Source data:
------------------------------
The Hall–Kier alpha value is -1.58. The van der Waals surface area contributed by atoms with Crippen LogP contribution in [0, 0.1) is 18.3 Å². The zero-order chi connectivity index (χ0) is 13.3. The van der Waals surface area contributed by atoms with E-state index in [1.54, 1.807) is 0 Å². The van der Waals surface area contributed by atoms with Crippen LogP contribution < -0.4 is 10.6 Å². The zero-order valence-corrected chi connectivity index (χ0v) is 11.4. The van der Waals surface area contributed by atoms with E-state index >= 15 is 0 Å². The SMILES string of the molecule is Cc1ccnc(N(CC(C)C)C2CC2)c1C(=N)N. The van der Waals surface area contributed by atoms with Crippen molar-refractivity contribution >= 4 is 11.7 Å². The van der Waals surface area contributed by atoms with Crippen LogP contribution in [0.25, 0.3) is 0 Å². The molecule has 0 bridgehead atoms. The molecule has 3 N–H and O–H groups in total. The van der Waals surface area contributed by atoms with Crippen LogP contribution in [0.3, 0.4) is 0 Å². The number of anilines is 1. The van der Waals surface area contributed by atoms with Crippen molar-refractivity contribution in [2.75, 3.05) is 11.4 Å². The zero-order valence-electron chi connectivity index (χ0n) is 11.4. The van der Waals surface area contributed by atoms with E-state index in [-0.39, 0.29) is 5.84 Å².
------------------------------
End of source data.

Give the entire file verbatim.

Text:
The Hall–Kier alpha value is -1.58. The van der Waals surface area contributed by atoms with Crippen LogP contribution in [0, 0.1) is 18.3 Å². The zero-order chi connectivity index (χ0) is 13.3. The van der Waals surface area contributed by atoms with E-state index in [1.54, 1.807) is 0 Å². The van der Waals surface area contributed by atoms with Crippen LogP contribution < -0.4 is 10.6 Å². The zero-order valence-corrected chi connectivity index (χ0v) is 11.4. The van der Waals surface area contributed by atoms with E-state index >= 15 is 0 Å². The SMILES string of the molecule is Cc1ccnc(N(CC(C)C)C2CC2)c1C(=N)N. The van der Waals surface area contributed by atoms with Crippen molar-refractivity contribution >= 4 is 11.7 Å². The van der Waals surface area contributed by atoms with Crippen LogP contribution in [0.25, 0.3) is 0 Å². The molecule has 0 bridgehead atoms. The molecule has 3 N–H and O–H groups in total. The van der Waals surface area contributed by atoms with Crippen LogP contribution in [0.3, 0.4) is 0 Å². The number of anilines is 1. The van der Waals surface area contributed by atoms with Crippen molar-refractivity contribution in [2.75, 3.05) is 11.4 Å². The zero-order valence-electron chi connectivity index (χ0n) is 11.4. The van der Waals surface area contributed by atoms with E-state index in [-0.39, 0.29) is 5.84 Å².